BBC presenter Stephen Nolan has issued a public apology amidst claims that he shared a sexually explicit photograph with staff members.
The alleged incident dates back to 2016 when Nolan reportedly sent an explicit image of reality TV star Stephen Bear to other staff members.
This action was said to be an attempt to secure Bear as a guest on Nolan’s TV show.
Bear, a former Celebrity Big Brother winner, faced legal consequences earlier this year, being sentenced to 21 months in jail for offenses related to revenge porn and voyeurism.
Nolan addressed these allegations during his morning show on Radio Ulster.
He acknowledged the recent media coverage surrounding the issue, stating, “We have had days, as you probably know, of headlines about me and the Nolan team in the papers this week.”
While he did not dismiss the matter, Nolan emphasized the importance of respecting the BBC’s internal processes for handling staff complaints.
He stressed that such processes must remain confidential in order to be effective.
Nolan took responsibility for his actions, admitting, “I can say one thing though and it is that I am sorry.
There was a photograph, it was widely available on the internet and I was talking to a long-term friend and peer outside of work.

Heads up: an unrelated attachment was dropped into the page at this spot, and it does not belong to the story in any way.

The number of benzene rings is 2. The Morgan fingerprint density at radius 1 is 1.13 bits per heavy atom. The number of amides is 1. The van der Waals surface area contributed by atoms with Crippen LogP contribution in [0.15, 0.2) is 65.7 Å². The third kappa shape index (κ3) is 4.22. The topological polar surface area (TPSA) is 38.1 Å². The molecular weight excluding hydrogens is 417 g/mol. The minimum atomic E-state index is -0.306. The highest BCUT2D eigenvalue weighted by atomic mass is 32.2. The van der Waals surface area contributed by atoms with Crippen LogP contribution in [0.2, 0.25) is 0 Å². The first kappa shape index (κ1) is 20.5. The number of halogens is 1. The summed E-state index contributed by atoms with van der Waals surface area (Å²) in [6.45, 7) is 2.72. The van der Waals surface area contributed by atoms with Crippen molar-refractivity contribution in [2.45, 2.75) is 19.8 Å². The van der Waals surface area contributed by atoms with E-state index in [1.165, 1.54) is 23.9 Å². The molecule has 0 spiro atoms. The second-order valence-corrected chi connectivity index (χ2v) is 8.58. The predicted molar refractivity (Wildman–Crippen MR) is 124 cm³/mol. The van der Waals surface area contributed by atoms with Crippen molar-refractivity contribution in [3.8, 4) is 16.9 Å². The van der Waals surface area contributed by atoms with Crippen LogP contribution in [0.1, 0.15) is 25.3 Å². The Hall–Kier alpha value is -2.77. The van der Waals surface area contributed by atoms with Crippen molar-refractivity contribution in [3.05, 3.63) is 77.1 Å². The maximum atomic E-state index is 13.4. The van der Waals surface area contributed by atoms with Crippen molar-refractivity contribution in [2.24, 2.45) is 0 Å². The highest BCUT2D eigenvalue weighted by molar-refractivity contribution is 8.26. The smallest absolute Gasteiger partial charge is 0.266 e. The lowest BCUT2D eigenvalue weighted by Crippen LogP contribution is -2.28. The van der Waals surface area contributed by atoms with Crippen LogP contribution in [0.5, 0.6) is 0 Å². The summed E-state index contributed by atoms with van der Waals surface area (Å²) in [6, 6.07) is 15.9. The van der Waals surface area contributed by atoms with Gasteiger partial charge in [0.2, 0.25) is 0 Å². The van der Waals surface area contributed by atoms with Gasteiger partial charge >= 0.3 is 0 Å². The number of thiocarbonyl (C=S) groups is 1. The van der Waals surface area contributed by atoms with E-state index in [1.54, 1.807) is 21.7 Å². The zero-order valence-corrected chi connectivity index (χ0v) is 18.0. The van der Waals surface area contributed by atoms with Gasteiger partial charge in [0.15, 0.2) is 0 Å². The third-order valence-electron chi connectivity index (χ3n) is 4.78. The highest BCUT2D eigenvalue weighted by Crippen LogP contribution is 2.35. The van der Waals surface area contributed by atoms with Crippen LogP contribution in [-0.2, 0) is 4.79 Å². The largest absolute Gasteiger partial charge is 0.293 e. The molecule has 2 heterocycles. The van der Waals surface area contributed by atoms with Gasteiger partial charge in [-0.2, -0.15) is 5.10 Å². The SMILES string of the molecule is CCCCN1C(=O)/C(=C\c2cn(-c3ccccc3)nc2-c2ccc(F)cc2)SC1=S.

I am deeply sorry.”
The incident in question occurred shortly after Bear’s victory on Celebrity Big Brother in 2016.
During a segment on modelling, both Bear and Nolan had stripped down to their underpants.
Addressing another allegation, Nolan also refuted claims that he or his team manipulate programs by planting producers in the studio audience.
He firmly stated, “I am telling you now, and I can say this on the record, that is completely, categorically false.
We do not do that in the Nolan team.”
Nolan’s prominence at the BBC is evident by his position as the fifth highest-paid talent, earning between £400,000 and £404,999.
The Irish News additionally reported on a former staff member’s claim of bullying and harassment against Nolan, which was not upheld.
The news outlet also highlighted messages exchanged among team members associated with Nolan’s programs that contained abusive remarks about politicians.
BBC Northern Ireland’s director, Adam Smyth, released a statement affirming the importance of handling workplace-related complaints with fairness and confidentiality.
Smyth stressed that they take these obligations seriously and cannot provide specific comments on individual cases and their outcomes.Share on Facebook «||» Share on Twitter «||» Share on Reddit «||» Share on LinkedIn